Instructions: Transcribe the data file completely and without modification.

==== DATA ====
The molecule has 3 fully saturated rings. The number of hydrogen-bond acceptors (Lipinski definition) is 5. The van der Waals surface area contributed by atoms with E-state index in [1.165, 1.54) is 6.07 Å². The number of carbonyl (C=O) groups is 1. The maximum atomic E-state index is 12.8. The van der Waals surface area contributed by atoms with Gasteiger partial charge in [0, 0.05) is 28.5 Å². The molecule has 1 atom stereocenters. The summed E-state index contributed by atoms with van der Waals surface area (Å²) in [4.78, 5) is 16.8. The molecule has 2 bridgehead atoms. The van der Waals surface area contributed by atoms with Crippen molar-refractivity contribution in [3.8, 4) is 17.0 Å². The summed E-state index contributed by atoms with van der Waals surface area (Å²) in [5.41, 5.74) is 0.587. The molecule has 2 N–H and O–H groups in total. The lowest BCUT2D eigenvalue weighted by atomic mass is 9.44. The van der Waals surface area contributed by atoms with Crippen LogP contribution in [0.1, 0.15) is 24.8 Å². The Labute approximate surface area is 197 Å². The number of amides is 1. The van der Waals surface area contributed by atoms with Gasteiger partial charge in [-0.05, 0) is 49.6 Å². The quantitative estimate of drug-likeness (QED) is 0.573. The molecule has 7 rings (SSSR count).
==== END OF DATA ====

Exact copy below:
The molecule has 3 fully saturated rings. The number of hydrogen-bond acceptors (Lipinski definition) is 5. The van der Waals surface area contributed by atoms with E-state index in [1.165, 1.54) is 6.07 Å². The number of carbonyl (C=O) groups is 1. The maximum atomic E-state index is 12.8. The van der Waals surface area contributed by atoms with Gasteiger partial charge in [0, 0.05) is 28.5 Å². The molecule has 1 atom stereocenters. The summed E-state index contributed by atoms with van der Waals surface area (Å²) in [4.78, 5) is 16.8. The molecule has 2 bridgehead atoms. The van der Waals surface area contributed by atoms with Crippen molar-refractivity contribution in [3.8, 4) is 17.0 Å². The summed E-state index contributed by atoms with van der Waals surface area (Å²) in [5.41, 5.74) is 0.587. The molecule has 2 N–H and O–H groups in total. The lowest BCUT2D eigenvalue weighted by atomic mass is 9.44. The van der Waals surface area contributed by atoms with Crippen LogP contribution in [0.1, 0.15) is 24.8 Å². The Labute approximate surface area is 197 Å². The number of amides is 1. The van der Waals surface area contributed by atoms with Gasteiger partial charge in [-0.05, 0) is 49.6 Å². The quantitative estimate of drug-likeness (QED) is 0.573. The molecule has 7 rings (SSSR count).